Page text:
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Google teams up with Fiat Chrysler for self-driving minivan

Google will equip the Chrysler Pacifica with driverless car technology. (Photo: FCA US)

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Angelo Rychel
Angelo Rychel
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The tech giant will redesign 100 Chrysler Pacifica hybrids and put them on the road by the end of 2016.

For the first time, Google will collaborate with a traditional carmaker to develop self-driving vehicles. The tech company announced a partnership with Fiat Chrysler Automobiles (FCA) in a blog post on Tuesday. By the end of the year, Google plans to have integrated driverless car technology into 100 Chrysler Pacifica minivans. Google and Fiat Chrysler engineers will work together in Michigan where FCA is based.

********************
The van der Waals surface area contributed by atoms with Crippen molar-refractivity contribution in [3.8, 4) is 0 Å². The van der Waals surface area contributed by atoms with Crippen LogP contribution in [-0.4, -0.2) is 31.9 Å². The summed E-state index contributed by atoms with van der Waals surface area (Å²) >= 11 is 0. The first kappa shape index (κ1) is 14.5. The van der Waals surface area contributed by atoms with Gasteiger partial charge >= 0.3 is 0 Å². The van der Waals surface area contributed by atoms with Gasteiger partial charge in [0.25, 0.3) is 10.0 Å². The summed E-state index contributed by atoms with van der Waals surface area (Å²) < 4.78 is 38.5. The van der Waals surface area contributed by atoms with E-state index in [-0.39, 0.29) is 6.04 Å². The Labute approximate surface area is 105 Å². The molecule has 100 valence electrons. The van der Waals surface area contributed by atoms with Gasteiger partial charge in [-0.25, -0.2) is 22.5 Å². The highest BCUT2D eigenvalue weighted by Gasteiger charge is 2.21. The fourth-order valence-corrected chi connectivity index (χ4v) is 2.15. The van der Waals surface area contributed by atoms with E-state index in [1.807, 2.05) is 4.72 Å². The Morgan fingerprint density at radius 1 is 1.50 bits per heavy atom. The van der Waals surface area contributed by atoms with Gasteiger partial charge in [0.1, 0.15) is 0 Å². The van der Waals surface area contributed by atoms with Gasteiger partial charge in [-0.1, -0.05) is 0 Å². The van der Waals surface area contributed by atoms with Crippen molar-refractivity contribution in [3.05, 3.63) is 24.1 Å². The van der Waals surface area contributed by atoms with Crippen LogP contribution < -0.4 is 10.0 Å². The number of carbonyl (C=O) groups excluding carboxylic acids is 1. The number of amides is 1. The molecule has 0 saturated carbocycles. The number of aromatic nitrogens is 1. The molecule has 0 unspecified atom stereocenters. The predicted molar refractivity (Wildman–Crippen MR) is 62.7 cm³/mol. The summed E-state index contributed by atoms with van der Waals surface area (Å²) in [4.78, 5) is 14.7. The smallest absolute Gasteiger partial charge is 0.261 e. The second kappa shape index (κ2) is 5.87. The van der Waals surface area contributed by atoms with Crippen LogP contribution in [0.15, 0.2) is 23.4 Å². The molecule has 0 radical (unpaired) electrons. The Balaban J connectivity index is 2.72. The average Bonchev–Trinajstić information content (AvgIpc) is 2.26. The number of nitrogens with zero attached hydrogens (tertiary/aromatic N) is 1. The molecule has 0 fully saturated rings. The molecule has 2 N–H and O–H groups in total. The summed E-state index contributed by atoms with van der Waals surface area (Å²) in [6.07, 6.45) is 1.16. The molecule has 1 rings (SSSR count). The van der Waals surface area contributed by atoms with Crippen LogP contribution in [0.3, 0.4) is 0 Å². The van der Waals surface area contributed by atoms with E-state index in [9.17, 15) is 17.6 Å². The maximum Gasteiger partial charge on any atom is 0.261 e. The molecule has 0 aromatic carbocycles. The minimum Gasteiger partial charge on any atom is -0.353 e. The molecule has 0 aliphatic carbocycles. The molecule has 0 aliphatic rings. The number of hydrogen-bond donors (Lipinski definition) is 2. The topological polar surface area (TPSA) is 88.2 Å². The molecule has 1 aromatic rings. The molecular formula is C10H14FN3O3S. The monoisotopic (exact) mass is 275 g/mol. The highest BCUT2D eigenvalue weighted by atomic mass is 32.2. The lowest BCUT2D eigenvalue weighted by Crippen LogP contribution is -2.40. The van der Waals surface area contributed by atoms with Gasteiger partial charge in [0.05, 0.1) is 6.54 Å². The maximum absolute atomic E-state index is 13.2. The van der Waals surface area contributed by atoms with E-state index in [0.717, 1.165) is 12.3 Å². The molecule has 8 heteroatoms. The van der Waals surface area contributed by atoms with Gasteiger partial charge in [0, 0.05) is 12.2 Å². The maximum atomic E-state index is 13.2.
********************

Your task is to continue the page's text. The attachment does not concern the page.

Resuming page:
Through the cooperation, which will be solely for testing purposes at first, Google will more than double its testing fleet of 70 self-driving cars. The fleet is currently made up of retrofitted Lexus RX450h sports utility vehicles and the fully autonomous pod-like cars that Google has developed. “The minivan design also gives us an opportunity to test a larger vehicle that could be easier for passengers to enter and exit, particularly with features like hands-free sliding doors,” Google stated. According to Fortune, this could be a hint at one of Google’s long-stated goals: to serve people with disabilities who are unable to drive.

For Fiat Chrysler, the deal with Google comes as a “critical win”, as the Wall Street Journal puts it. The company had so far been viewed as lagging behind in self-driving technology. Many other big OEMs like Volvo, Nissan, BMW, General Motors or Ford are heavily investing in autonomous vehicle technology. But at the same time they have been hesitant to cooperate with Google – likely fearing that the ambitious Silicon Valley giant could degrade them to component suppliers at some point.

Read the full Google blog post here.

Read the full Fortune article here.

Read the full Wall Street Journal article here.

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